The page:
On Day 2 of the campaign, Marshall Kurvi-Tasch, the Austrian CinC, had identified, with a high degree of probability, the presence of Napoleon and his Guard in the town of Karlseck. With Groll’s report of a French corps some distance to the West, the Marshall felt that he could concentrate his forces and crush Napoleon, outfoxing the fox at his own game.
To that end, he gave orders that the light infantry division detached from his own force and shown below as Col 5, would remain in front of Karsleck while he shifted his own Corps (1 infantry and 1 cavalry division) W following the road to B5 and then south to C5, to allow Groll (Col 2) to link up with him. The Austrians won the initiative on Day 3 and Col 1 executed these orders. It discovered Col C (Napoleon with the Guard and a cav division) at D5 while the Grenzers of Col 5 reported that another French Corps was moving into Karseck. That was all the information K-T needed. Stroking his luxuriant whiskers with satisfaction, the Marshall declared a Battle, since he occupied the centre position at C5. The squares for the battle, meaning the landscape of the tabletop, would be C4-6 and D4-6. Austrian Cols 1,5 and French Cols C,D will be frozen if Napoleon accepts the battle (he has one chance during the 5 days of Scharnhorst to refuse a battle, at a cost of Victory Points). The Emperor accepts the battle.
All Columns not frozen now have a chance to reach the battle. The French turn is next, and Col A (Moisan’s Corps, an infantry division) marches E from D3 to D4. It has to pay one if its 6 movement points to disengage from the Zone of Control of Col 2, but that leaves it more than enough MPs to arrive on the battlefield and take up position on Napoleon’s left wing.
Now it’s the Austrian’s turn to move unfrozen columns. Groll (Col 2) and his substantial Corps (2 infantry and 1 cavalry division) know that there is French cavalry (Col B) in D2. He then orders his Corps to move one square south to D2. This has two results. First, Groll will be able to arrive, at some point, on the battlefield as a reinforcement. However, it poses a problem for Col B. In Scharnhorst, Columns may not move diagonally. Col B, which is the best of the French cavalry units, four brigades of heavy cavalry under Marshall Noel, is now cut off from the battlefield. It doesn’t have the MPs to disengage from the ZOCs of Cols 4 and 2 and reach square E4 to arrive as a reinforcement. It is out of the battle.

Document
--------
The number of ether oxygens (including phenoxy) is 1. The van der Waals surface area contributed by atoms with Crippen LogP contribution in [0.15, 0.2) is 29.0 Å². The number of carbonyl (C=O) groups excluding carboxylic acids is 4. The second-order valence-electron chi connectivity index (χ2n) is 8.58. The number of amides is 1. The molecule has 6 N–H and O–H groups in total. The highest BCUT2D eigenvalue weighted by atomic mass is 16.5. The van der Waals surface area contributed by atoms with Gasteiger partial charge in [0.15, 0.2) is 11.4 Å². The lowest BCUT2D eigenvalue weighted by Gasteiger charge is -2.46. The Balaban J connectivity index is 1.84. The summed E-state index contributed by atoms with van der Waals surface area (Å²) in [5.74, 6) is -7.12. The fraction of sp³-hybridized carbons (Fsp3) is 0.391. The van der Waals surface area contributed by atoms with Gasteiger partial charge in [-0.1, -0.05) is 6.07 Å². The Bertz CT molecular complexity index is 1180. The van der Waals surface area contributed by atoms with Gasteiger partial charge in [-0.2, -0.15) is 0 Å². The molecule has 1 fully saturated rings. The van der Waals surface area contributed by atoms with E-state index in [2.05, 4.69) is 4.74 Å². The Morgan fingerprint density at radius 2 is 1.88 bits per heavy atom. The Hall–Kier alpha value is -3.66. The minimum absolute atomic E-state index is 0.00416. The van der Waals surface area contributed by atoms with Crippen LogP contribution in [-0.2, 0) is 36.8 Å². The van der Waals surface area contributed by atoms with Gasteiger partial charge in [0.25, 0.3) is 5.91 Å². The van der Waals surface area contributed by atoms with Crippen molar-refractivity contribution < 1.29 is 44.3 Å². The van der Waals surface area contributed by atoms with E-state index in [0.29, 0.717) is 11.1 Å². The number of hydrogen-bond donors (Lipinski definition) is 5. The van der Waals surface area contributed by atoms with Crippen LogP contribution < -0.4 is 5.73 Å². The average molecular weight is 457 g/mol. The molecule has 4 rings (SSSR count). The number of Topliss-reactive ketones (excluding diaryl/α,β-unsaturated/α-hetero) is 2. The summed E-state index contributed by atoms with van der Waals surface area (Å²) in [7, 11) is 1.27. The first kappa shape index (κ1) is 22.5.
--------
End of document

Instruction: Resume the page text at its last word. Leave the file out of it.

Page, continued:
The best French move now is to leave ColB in place. Col 4, the light cavalry division under Sachsen, does have the MPs to disengage from Col B’s ZOC and march C3 C4 to reach the battlefield, across from Moisan (Col A). However, the Austrian Col 3 (an infantry division of 4 brigades under Von Lunenburg) will also miss the battle because it doesn’t have the MPs to reach C3 as a possible reinforcement. Being south of the minor river at C1 really hurts C3.
Here is one satisfying aspect of the Scharnhorst system, in that one can draw up two armies using a points system and, if the points are equal, one can expect an equal contest, However, with this battle, of the 400 points allotted to both sides, not all of those troops are guaranteed to make it on to the table, so one has a good chance of an asymmetrical result, if one likes that sort of thing.
The battle commences on the dawn of day 4. Here is the deadly field of Karlseck-Kaltenbach. This battle marks the first official use of my groundsheet, a mix of acrylic craft store paint and artist’s pastel crayons, treated afterwards with artist’s fixative. The roads are all handmade, using balsa or cardboard coloured with pastels. At the bottom left is Karsleck, and the village of Kaltenbach is in the centre. This battlefield corresponds to the six squares of the Scharnhorst map of S Germany mentioned above, with some randomized hills thrown in.
I need more trees. As you can see, I had to quickly make some river sections (more cardboard coloured by pastel) to provide the rivers required by the Scharnhorst map. The hedge sections are resin, from Timecast.
A view of the French side. Players of Blucher will notice that I am using my batteries to form units, despite the advice of some wise readers, such as Kaptain Kobolod, to fold them into individual brigades. However, if I did that, I wouldn’t really be able to use my artillery and limber models, would I?
I forgot to note that Kaltenbach is worth 1 VP. It was a bit laborious labelling these photos on my Mac. I had to use Google Slides to caption the photos, and then export them to my laptop so I could upload them to Imageshack. I need to research better photo-editing tools for the Mac.
View from the Austrian side. Kurvi-Tasch has lots of cavalry, and he has three more divisions that at some point will show up on Napoleon’s left flank, so he’s in a pretty good spot. He doesn’t know yet what the French have in the way of reinforcements, or that Napoleon can only count on one infantry division possibly coming to his aid. The Emperor has a very real chance of his flank being rolled up from left to right.
We shall see what transpires. It may be a bad day for the French, if the Austrians get lucky and Groll’s II Corps enters the table early on. Will the Emperor try to refuse his left flank, or will he seek to savage Kurvi-Tasch’s I Korps before it can be reinforced?